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Tuesday, February 24, 2015

The Economy Moves from Unemployment to Increasing Wages

As the economy speeds up  Federal Resereve Chair Janet Yellen discusses the growing need to increase interest rates. For now the idea will be reevaluated on a meeting-by-meeting basis to determine when that might happen. Her discussion with the Senate Banking Committee eludes to the idea that her annual target rate will be somewhere around 2% depending on the strength of the economy. For the near future the economy is expected to continue growing. 

The market forces related to the speed of the economy will determine these rates. Interest rates are the cost of borrowing money and is primarily based on demand and supply. As money is soaked up in the economy it becomes less liquid and shortages begin to raise the cost of borrowing that money to mitigate risks.

For example what you pay for a car today would cost you more tomorrow as the product price rises. You wouldn't get that money for free without paying some type of interest on it as the lender takes risks. Getting money today without having to save it yourself must have some cost in case it isn't paid back.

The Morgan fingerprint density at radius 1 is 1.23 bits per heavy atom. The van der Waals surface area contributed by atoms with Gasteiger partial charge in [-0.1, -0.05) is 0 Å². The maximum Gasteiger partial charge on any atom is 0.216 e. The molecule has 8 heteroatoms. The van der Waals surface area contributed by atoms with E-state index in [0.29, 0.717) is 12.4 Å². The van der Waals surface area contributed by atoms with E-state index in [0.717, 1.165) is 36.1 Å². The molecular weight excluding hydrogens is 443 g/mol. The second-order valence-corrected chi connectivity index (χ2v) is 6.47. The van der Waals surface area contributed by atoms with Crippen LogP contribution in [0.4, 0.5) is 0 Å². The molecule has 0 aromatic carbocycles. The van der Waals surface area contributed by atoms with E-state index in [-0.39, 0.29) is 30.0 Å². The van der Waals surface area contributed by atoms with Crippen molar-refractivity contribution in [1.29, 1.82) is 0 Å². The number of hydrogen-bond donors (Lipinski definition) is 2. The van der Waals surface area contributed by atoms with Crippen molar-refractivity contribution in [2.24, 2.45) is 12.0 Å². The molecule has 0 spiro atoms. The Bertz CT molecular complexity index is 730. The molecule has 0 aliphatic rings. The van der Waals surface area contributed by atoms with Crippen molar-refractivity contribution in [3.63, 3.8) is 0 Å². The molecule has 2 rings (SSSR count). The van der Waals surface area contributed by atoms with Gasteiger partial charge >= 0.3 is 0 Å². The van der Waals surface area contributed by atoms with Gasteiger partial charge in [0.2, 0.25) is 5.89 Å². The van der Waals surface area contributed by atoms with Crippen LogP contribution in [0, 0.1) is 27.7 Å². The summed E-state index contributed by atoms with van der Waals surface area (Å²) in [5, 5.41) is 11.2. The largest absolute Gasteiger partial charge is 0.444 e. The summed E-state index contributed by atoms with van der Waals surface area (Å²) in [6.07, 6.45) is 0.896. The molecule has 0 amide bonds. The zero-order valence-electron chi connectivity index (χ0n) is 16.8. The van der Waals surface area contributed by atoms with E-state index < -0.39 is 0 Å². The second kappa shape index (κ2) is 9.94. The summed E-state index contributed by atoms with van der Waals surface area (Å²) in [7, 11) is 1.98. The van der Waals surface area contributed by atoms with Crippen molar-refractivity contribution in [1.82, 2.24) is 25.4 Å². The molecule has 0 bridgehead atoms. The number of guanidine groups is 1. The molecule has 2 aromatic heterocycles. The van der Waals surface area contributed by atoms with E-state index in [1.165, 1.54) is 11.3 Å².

The government sets these rates through manipulating the federal fund rate that large institutions use to charge each other when borrowing money. When government buys securities they flood banks with money and when they sell securities they take money away from the market. The value of that money is impacted by its availability and fluidity.

The government considers adjusting the interest to make sure that inflation doesn't rise too rapidly and choke off employment. However, with unemployment at low levels rising inflation will help push wages upwards better balancing growth income and economic growth. For the moment it appears that unemployment has been solved for many people in society and government is no longer worried about it as much as they were in the past.

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